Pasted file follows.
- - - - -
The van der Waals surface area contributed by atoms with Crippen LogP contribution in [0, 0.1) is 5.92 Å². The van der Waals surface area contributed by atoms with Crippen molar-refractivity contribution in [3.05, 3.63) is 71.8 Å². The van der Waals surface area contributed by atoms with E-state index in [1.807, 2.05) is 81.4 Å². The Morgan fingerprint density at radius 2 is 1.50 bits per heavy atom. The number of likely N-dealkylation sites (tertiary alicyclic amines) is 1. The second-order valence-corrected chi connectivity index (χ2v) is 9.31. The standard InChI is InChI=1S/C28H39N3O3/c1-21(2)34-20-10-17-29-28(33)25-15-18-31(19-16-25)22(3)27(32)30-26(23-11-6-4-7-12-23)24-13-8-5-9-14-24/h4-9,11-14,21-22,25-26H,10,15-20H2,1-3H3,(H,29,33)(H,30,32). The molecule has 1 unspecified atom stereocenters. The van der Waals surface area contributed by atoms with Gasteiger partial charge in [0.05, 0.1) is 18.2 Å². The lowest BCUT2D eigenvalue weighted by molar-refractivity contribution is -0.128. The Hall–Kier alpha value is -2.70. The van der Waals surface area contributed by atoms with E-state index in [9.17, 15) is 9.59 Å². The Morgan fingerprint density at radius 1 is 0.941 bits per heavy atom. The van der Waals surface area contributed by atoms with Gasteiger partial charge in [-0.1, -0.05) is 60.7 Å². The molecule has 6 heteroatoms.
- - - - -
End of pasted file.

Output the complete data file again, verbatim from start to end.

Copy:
The van der Waals surface area contributed by atoms with Crippen LogP contribution in [0, 0.1) is 5.92 Å². The van der Waals surface area contributed by atoms with Crippen molar-refractivity contribution in [3.05, 3.63) is 71.8 Å². The van der Waals surface area contributed by atoms with E-state index in [1.807, 2.05) is 81.4 Å². The Morgan fingerprint density at radius 2 is 1.50 bits per heavy atom. The number of likely N-dealkylation sites (tertiary alicyclic amines) is 1. The second-order valence-corrected chi connectivity index (χ2v) is 9.31. The standard InChI is InChI=1S/C28H39N3O3/c1-21(2)34-20-10-17-29-28(33)25-15-18-31(19-16-25)22(3)27(32)30-26(23-11-6-4-7-12-23)24-13-8-5-9-14-24/h4-9,11-14,21-22,25-26H,10,15-20H2,1-3H3,(H,29,33)(H,30,32). The molecule has 1 unspecified atom stereocenters. The van der Waals surface area contributed by atoms with Gasteiger partial charge in [0.05, 0.1) is 18.2 Å². The lowest BCUT2D eigenvalue weighted by molar-refractivity contribution is -0.128. The Hall–Kier alpha value is -2.70. The van der Waals surface area contributed by atoms with E-state index in [9.17, 15) is 9.59 Å². The Morgan fingerprint density at radius 1 is 0.941 bits per heavy atom. The van der Waals surface area contributed by atoms with Gasteiger partial charge in [-0.1, -0.05) is 60.7 Å². The molecule has 6 heteroatoms.